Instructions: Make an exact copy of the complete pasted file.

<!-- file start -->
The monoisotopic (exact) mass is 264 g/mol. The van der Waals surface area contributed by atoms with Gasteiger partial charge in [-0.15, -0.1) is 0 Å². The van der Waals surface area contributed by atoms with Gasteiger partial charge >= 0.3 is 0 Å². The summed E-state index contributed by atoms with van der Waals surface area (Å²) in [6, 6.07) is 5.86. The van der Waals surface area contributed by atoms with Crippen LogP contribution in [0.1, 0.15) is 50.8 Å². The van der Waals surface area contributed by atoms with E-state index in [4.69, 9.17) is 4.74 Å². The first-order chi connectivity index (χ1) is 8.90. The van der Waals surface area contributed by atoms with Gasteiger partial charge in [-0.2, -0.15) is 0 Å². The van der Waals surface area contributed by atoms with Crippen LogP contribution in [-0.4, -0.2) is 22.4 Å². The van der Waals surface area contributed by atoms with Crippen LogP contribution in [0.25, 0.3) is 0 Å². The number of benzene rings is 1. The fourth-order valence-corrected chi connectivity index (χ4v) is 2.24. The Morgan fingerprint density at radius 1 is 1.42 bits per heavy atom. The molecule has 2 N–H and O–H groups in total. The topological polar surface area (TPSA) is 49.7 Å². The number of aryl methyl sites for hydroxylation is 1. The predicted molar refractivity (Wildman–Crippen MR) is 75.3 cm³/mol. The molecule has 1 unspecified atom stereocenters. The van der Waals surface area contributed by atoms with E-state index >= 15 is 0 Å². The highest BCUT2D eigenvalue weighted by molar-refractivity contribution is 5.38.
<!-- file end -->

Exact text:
The monoisotopic (exact) mass is 264 g/mol. The van der Waals surface area contributed by atoms with Gasteiger partial charge in [-0.15, -0.1) is 0 Å². The van der Waals surface area contributed by atoms with Gasteiger partial charge >= 0.3 is 0 Å². The summed E-state index contributed by atoms with van der Waals surface area (Å²) in [6, 6.07) is 5.86. The van der Waals surface area contributed by atoms with Crippen LogP contribution in [0.1, 0.15) is 50.8 Å². The van der Waals surface area contributed by atoms with E-state index in [4.69, 9.17) is 4.74 Å². The first-order chi connectivity index (χ1) is 8.90. The van der Waals surface area contributed by atoms with Gasteiger partial charge in [-0.2, -0.15) is 0 Å². The van der Waals surface area contributed by atoms with Crippen LogP contribution in [-0.4, -0.2) is 22.4 Å². The van der Waals surface area contributed by atoms with Crippen LogP contribution in [0.25, 0.3) is 0 Å². The number of benzene rings is 1. The fourth-order valence-corrected chi connectivity index (χ4v) is 2.24. The Morgan fingerprint density at radius 1 is 1.42 bits per heavy atom. The molecule has 2 N–H and O–H groups in total. The topological polar surface area (TPSA) is 49.7 Å². The number of aryl methyl sites for hydroxylation is 1. The predicted molar refractivity (Wildman–Crippen MR) is 75.3 cm³/mol. The molecule has 1 unspecified atom stereocenters. The van der Waals surface area contributed by atoms with E-state index >= 15 is 0 Å². The highest BCUT2D eigenvalue weighted by molar-refractivity contribution is 5.38.